The Moon's "terminator" is simply the line between the light and dark areas of the moon, i.e. the line between the sunlit portion of the moon and the shadowed portion. To the naked eye this looks like a smooth line, but if you look closer (with some binoculars, or zoomed in with a camera) you can see it's actually ripply, with the various craters, ridges, canyons and mountains both creating shadow, and poking up into the sunlight.
Those "poking up into sunlight" features are a potential source of "UFO" or "Alien Structure" photos from the moon. The above example is some that cropped up recently. A video of the moon appears to show some kind of object in the dark area of the moon. Because it's "behind the line" there's an illusion that it's actually flying above the surface of the moon, perhaps even an orbiting spaceship!
However all it is is the top of a ridge at the edge of a crater, in this case the crater Fracastorius. A great resource for tracking these things down is NASA's Moon Phase and Libration visualization 2017, aka "Dial-A-Moon". (There's also a 2016 version, for older images). You can simply enter in the month and day of the photo, and the closest hour (converting to UTC/GMT time) and it will give you an image of the moon with accurate shadows on the terminator.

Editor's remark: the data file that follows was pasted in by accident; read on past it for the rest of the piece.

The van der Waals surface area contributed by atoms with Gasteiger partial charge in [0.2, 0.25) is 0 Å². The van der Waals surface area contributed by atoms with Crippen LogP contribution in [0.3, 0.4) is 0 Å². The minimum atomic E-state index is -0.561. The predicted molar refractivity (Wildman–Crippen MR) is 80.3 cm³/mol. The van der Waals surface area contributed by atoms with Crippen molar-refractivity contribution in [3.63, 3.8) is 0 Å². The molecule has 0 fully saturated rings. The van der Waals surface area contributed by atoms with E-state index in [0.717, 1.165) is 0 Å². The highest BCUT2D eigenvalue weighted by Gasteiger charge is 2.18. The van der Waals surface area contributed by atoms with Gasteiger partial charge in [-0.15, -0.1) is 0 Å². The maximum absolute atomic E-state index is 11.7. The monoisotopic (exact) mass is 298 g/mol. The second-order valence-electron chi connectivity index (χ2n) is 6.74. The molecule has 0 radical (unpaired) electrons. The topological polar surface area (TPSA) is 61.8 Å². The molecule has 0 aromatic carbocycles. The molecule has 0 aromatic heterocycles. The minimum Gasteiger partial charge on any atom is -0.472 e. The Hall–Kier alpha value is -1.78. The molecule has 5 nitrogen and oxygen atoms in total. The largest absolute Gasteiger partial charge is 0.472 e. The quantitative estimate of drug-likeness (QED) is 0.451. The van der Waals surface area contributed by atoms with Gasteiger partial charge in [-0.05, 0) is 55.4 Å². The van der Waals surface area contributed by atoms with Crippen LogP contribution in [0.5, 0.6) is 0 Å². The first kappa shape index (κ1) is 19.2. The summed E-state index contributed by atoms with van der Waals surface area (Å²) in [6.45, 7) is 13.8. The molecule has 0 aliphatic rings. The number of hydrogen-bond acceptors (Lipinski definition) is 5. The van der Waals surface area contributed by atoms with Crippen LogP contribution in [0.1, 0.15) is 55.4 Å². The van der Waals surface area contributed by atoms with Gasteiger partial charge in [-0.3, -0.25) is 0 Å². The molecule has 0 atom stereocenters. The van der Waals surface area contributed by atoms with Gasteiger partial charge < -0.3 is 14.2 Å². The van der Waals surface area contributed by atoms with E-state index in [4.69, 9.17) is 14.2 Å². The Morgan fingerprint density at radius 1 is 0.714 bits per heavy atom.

The great thing about the moon is that it's essentially the same from wherever you are looking at it on Earth, so you don't even need to know the exact time of the video, you can simply adjust the day and hour until the crescent matches.
When you find the matching image of the moon, you can click on the image to download a high resolution image with the craters along the terminator labeled.
You also get more information about the moon with a useful graphic showing where it is relative to the earth (not to scale).
Using this you should be able to track down pretty much any Moon terminator UFO. It can also be very useful in identifying things that are in shadow on other parts of the moon, as well as "structures" that are near the terminator (and hence casting unusually long shadows).